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Women and Wrinkles

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As if it didn't seem challenging enough already to keep your skin looking young, here comes bad news from a Dutch team of plastic surgeons: women are more prone to wrinkling around the mouth than men. And it’s not just that women develop more lines and crevices, the team reported in the November/December issue of the Aesthetic Surgery Journal, the wrinkles women get tend to be deeper than those on male faces.

To test the perception that women have more and deeper wrinkles than men, the plastic surgeons examined both surface skin and full-thickness sections from the upper lip area of male and female cadavers. Physiological differences they discovered that may contribute to more profound wrinkling in women include:

- Women have fewer sweat glands and sebaceous (oil secreting) glands around the mouth than men do. This could mean the skin is less well supported from under the surface and therefore more prone to sinking into fissures.

- There are fewer blood vessels in the skin surrounding female mouths. It’s possible that reduced circulation contributes to wrinkling.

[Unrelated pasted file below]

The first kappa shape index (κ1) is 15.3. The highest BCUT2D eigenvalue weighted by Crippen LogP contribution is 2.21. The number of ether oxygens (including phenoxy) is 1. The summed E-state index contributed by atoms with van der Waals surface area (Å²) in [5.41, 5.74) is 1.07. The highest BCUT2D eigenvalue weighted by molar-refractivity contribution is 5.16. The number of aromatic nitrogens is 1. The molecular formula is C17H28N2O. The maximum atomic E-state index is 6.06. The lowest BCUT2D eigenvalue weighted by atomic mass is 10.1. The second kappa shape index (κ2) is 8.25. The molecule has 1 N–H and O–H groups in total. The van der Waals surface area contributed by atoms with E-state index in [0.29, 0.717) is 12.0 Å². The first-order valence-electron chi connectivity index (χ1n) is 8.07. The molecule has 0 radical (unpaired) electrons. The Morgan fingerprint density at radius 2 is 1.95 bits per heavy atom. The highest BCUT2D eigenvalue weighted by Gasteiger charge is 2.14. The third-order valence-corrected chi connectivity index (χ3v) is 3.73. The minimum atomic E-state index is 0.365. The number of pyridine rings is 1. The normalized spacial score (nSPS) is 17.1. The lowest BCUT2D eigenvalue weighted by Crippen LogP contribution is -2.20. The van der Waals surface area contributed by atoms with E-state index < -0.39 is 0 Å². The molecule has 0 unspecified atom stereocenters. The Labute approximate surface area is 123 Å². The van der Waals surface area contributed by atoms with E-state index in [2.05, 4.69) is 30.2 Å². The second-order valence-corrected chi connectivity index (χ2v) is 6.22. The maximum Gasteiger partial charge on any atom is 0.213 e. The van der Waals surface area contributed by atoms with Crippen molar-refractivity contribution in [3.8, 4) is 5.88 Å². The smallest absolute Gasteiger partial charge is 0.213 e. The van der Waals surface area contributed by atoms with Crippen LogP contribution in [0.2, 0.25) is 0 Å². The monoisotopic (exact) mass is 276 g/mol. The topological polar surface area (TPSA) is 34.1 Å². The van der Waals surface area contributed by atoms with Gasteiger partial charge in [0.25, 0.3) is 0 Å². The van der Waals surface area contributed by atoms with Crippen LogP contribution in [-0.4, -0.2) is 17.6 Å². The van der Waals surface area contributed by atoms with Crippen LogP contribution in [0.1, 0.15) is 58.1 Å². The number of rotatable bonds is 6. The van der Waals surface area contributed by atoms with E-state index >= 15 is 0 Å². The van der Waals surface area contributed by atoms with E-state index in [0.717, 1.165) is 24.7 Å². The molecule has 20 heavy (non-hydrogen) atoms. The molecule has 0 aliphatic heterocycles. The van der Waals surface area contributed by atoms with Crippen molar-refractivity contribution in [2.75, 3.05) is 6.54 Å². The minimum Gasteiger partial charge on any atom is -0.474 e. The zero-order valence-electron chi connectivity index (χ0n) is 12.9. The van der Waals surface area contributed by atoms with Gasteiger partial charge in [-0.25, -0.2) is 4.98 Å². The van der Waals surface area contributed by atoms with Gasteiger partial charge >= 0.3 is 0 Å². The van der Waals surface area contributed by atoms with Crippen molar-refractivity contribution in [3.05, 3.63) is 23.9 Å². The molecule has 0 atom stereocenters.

- Women’s muscle fibers around the mouth tend to be more closely attached to the skin. This close connection could pull the skin inward and cause more and deeper wrinkles.

Wrinkles around the mouth—perioral wrinkles, in medical terms—are some of the most difficult to treat. Current options include botulinum injections (like Botox and Dysport) for wrinkles that are created by repeated muscle movement. For wrinkles caused by skin sinking into crevices, a dermal filler like Restylane or Juvederm is often the choice. For refreshing the skin’s surface, treatments with lasers, dermabrasion or a chemical peel are tried and true standbys.

For most women, these methods do make a difference. But the plastic surgeons who performed the study, led by Dr. Emma C. Paes of the department of Plastic, Reconstructive and Hand Surgery at the University Medical Center in Utrecht, Netherlands, believe that current treatments are often not effective enough.

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We value and respect our HERWriters' experiences, but everyone is different. Many of our writers are speaking from personal experience, and what's worked for them may not work for you. Their articles are not a substitute for medical advice, although we hope you can gain knowledge from their insight.

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